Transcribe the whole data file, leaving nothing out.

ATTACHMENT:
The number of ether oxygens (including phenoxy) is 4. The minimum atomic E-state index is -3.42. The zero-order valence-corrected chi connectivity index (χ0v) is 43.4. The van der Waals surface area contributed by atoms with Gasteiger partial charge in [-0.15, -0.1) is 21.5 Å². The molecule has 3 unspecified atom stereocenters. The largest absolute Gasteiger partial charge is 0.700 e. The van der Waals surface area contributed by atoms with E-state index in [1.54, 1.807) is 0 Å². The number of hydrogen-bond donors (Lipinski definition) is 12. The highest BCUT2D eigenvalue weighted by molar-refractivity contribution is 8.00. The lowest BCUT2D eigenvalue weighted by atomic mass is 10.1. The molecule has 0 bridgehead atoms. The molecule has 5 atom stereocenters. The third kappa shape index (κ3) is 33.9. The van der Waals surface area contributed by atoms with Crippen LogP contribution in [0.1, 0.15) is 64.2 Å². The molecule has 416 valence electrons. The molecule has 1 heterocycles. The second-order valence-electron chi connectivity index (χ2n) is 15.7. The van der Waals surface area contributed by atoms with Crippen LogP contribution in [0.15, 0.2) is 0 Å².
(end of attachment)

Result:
The number of ether oxygens (including phenoxy) is 4. The minimum atomic E-state index is -3.42. The zero-order valence-corrected chi connectivity index (χ0v) is 43.4. The van der Waals surface area contributed by atoms with Gasteiger partial charge in [-0.15, -0.1) is 21.5 Å². The molecule has 3 unspecified atom stereocenters. The largest absolute Gasteiger partial charge is 0.700 e. The van der Waals surface area contributed by atoms with E-state index in [1.54, 1.807) is 0 Å². The number of hydrogen-bond donors (Lipinski definition) is 12. The highest BCUT2D eigenvalue weighted by molar-refractivity contribution is 8.00. The lowest BCUT2D eigenvalue weighted by atomic mass is 10.1. The molecule has 0 bridgehead atoms. The molecule has 5 atom stereocenters. The third kappa shape index (κ3) is 33.9. The van der Waals surface area contributed by atoms with Crippen LogP contribution in [0.1, 0.15) is 64.2 Å². The molecule has 416 valence electrons. The molecule has 1 heterocycles. The second-order valence-electron chi connectivity index (χ2n) is 15.7. The van der Waals surface area contributed by atoms with Crippen LogP contribution in [0.15, 0.2) is 0 Å².